One of the themes for an essay about the book "Nickel and Dimed: On (Not) Getting by in America" is the struggles that workers encounter paying basic living expenses while working for minimum wage. The 2001 book chronicles the experience of the author, Barbara Ehrenreich, who goes undercover to work low-wage jobs in the United States.
Ehrenreich works as a server in a restaurant, a maid, a personal care aid and an associate at Walmart. She uses only the income she earns from these jobs to pay her monthly costs for rent, food and transportation. She finds it difficult to be able to pay all of the expenses for each month. The workers she meets have the same struggles, but they often find themselves also taking care of young children or elderly parents. Many are living in unstable housing situations with friends or relatives with the uncertainty of being asked to leave at anytime. She writes that workers living on minimum wage don't have the resources to resolve common living expenses such as paying to fix a car or an appliance that breaks down.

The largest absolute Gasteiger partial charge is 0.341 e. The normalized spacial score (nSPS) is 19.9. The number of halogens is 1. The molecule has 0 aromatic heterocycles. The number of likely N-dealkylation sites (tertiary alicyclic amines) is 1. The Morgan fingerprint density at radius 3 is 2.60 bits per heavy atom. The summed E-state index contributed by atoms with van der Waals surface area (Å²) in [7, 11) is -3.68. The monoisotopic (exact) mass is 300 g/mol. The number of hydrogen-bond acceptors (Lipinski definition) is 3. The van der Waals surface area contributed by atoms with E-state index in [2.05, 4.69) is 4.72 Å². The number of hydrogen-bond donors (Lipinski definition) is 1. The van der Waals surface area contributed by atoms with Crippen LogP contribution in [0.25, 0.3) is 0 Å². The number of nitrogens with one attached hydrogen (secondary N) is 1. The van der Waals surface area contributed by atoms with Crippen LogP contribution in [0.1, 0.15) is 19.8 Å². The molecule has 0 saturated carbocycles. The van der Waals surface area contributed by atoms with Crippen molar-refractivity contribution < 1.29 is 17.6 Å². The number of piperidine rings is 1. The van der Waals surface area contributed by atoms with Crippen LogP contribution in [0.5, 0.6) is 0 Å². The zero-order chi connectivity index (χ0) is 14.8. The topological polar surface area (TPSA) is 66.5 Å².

One of the conclusions of her investigation is the minimum wage is not a living wage for people. Ehrenreich criticizes the United States for not providing adequate public services that are offered in other countries, such as health insurance, subsidized child care, subsidized housing and decent public transportation. She argues this supplements the income of the working poor, but in the United States the working poor are expected to fend for themselves.